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Who'll be the surprise Mountain West team?

It seems every year there is a team that comes out of nowhere and surprises in conference. They might not bulldoze their way to a championship - but they make enough noise to turn a few heads on their way to a bowl berth and successful season. 

Generally these are teams that had, for whatever reason, hit the skids over the years. Often their success only proves to be an anomaly. Other times it's lasting. 

A quick look back at those surprises recently after the jump: 

2003 - Utah Utes

The Utes were picked to finish, by most publications, fifth. In fact, CNNSI, Street & Smith, along with Lyndy's, picked Utah seventh out of eighth that year. The Utes actually won the Mountain West outright and finished ranked in the top-25. That break out performance in 2003 laid the foundation for 2004 and the rest is history. 

2004 - Wyoming Cowboys

Since the Mountain West had formed, the Cowboys consistently found themselves toiling at the bottom of the conference. Entering 2004, the consensus put Wyoming dead last in the conference. That prediction was woefully wrong as Joe Glenn, in his second season, led the Cowboys to a 7-5 season with a Las Vegas Bowl win over UCLA. It had been the program's first bowl win in a generation.

2005 - TCU Horned Frogs

The Frogs had been one of the most consistent programs in the Conference USA under Dennis Franchione and Gary Patterson. However, in 2004 they struggled, finishing 5-6 in their final season in that conference.The move to the Mountain West was not supposed to yield immediate results - as TCU was picked to finish toward the middle of the pack. After stunning Oklahoma to start the season, though, the Frogs rolled through the Mountain West and claimed the title in their inaugural season. TCU hasn't looked back since. 

2006 - BYU Cougars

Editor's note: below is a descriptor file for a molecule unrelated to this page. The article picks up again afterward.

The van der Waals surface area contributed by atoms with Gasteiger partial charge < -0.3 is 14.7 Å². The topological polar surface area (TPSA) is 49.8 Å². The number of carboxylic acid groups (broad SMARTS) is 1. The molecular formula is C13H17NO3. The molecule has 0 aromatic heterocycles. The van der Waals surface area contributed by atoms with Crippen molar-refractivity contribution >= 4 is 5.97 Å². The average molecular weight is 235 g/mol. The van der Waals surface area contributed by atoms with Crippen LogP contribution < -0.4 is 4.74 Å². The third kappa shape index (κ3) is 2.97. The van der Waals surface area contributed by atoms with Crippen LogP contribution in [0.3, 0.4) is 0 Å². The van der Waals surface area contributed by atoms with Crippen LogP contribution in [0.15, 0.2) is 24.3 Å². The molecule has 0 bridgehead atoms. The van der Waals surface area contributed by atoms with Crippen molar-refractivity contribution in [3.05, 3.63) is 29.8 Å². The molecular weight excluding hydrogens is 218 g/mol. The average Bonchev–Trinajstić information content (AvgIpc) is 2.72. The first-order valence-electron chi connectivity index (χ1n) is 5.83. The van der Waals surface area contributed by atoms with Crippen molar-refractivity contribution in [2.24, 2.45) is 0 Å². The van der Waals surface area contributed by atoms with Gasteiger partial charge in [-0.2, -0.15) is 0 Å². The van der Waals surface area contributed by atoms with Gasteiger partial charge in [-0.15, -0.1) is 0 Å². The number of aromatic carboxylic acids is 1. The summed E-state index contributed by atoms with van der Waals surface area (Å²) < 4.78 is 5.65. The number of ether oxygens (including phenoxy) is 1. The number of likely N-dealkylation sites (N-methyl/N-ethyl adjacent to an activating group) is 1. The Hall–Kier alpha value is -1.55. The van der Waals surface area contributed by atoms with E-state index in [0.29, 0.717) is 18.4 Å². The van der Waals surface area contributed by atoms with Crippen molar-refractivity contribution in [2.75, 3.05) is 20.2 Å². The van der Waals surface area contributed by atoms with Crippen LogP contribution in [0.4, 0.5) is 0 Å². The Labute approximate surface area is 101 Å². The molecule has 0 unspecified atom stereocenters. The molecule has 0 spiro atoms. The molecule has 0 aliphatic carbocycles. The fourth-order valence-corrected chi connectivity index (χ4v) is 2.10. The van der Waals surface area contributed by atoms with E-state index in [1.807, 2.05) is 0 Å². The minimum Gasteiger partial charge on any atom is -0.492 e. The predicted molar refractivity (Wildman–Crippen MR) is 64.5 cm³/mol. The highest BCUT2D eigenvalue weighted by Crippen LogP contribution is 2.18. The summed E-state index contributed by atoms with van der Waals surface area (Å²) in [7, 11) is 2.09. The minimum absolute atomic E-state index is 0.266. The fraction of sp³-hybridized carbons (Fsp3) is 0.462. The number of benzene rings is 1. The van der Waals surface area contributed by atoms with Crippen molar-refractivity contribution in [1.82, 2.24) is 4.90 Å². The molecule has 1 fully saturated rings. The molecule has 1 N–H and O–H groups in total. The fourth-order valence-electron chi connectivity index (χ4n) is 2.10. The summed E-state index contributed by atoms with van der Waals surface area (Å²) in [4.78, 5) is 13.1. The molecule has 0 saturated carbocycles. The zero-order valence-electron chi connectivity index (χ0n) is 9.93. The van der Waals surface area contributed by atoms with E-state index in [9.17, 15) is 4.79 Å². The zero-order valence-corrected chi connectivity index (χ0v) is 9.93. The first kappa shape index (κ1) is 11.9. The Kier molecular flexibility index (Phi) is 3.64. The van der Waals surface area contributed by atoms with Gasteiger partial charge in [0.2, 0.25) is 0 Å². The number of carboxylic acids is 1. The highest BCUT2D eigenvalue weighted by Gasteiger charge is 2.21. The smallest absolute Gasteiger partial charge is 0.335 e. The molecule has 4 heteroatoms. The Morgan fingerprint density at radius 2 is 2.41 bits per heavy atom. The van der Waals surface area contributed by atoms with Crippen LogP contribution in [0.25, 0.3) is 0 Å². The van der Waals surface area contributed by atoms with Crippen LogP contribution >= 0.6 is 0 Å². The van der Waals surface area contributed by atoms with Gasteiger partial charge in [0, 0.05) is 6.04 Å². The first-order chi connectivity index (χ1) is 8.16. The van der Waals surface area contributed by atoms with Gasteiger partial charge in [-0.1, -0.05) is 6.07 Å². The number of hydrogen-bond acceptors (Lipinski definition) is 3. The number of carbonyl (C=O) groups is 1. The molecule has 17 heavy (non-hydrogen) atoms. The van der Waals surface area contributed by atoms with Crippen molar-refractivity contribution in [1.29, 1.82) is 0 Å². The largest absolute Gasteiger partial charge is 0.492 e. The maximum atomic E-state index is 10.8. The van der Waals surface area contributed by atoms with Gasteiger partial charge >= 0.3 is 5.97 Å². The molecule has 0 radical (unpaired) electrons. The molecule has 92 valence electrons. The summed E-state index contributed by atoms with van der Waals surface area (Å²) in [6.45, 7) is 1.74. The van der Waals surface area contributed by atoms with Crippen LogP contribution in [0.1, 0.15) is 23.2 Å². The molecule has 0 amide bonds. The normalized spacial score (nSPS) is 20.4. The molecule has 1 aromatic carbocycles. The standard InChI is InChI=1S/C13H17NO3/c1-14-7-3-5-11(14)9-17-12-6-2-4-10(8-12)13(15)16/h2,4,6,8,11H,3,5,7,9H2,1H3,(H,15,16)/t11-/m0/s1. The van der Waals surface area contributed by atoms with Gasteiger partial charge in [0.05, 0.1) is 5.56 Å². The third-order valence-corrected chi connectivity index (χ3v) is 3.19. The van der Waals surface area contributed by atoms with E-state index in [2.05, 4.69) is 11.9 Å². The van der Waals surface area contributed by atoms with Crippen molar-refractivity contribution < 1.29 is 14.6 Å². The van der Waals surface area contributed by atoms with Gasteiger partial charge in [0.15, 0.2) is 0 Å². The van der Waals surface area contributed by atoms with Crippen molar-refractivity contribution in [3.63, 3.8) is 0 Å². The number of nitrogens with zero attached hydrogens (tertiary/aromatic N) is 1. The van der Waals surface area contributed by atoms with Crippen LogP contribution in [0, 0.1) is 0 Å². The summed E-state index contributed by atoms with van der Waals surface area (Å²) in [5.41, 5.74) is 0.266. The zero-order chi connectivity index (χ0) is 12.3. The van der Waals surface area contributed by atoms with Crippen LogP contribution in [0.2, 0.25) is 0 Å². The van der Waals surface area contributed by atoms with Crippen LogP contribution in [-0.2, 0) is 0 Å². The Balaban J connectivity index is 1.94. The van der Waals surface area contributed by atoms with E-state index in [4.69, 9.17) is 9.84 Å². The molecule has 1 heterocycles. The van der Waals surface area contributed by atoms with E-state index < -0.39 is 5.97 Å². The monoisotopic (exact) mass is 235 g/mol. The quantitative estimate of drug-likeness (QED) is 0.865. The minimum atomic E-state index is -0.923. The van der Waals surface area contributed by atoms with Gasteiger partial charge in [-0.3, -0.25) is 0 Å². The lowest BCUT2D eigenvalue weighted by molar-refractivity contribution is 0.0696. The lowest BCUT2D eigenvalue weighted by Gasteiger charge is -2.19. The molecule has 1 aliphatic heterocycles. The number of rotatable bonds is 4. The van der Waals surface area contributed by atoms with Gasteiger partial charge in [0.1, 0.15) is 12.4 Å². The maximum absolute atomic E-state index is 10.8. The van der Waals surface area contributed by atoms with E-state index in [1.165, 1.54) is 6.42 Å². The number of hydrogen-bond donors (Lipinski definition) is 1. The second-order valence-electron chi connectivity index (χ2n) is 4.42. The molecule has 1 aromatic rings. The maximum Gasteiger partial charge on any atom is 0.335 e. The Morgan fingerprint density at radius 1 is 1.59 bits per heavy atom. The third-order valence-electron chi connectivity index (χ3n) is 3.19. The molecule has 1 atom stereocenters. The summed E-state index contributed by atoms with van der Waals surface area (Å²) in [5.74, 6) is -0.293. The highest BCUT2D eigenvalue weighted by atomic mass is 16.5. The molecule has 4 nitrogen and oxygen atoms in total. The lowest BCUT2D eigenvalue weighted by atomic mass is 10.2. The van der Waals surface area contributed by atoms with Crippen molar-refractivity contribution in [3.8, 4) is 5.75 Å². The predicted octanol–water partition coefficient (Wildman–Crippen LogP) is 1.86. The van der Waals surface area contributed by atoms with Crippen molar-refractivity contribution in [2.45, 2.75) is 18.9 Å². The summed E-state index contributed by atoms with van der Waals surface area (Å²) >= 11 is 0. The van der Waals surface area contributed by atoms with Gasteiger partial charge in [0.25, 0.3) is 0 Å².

BYU really came out of nowhere in 2006 to claim an outright title and damn near perfect season in 2006. Since then, the Cougars have been the most consistent team in the Mountain West.

2007 - Air Force Falcons

If the Fisher DeBerry era ended with a whimper in Colorado Springs, the Troy Calhoun era entered with a huge bang. Not expected to do much out of the gate, Air Force shocked the entire conference on their way to nine wins and a second place finish. It was the Falcons' first nine-win season in seven years and Calhoun has had no trouble keeping that consistency going - as Air Force has finished 8-5 the last two years. 

2008 - Colorado St. Rams

Here's another case of a first-year head coach taking a struggling team to decent heights. Colorado State wasn't expected to be much of a factor in the Mountain West in 2008 and they really weren't. However, they did manage a winning season and bowl victory over Fresno. Not a bad inaugural season for Steve Fairchild. Too bad he couldn't keep the momentum rolling in 2009.

2009 - Wyoming Cowboys

They're back! The Cowboys make this list a second time and hope they at least have some staying power. After 2004's surprise season, Wyoming tanked and it led to a new coaching hire. Out went Joe Glenn for Dave Christensen. He, like Fairchild, overtook a slumping program and managed to win seven games and defeat Fresno in the New Mexico Bowl. Now if only he could build on that success.

2010 - ?

So now we enter 2010. Who'll surprise? Well generally a team that surprises is one that no one is picking to finish anywhere near respectability. So that takes out TCU, Utah, BYU, Air Force and Wyoming. Left are: San Diego State, Colorado State, UNLV and New Mexico. 

The Aztecs always appear to be the team that should surprise - though they never do.

Colorado State could have a 2008-like season again. 

UNLV is probably a year or two away from bowl contention. 

And New Mexico might be a decade or two from winning more than two games (I keed). 

Who will it be? My bet is San Diego State. 

But it feels like I say that every year.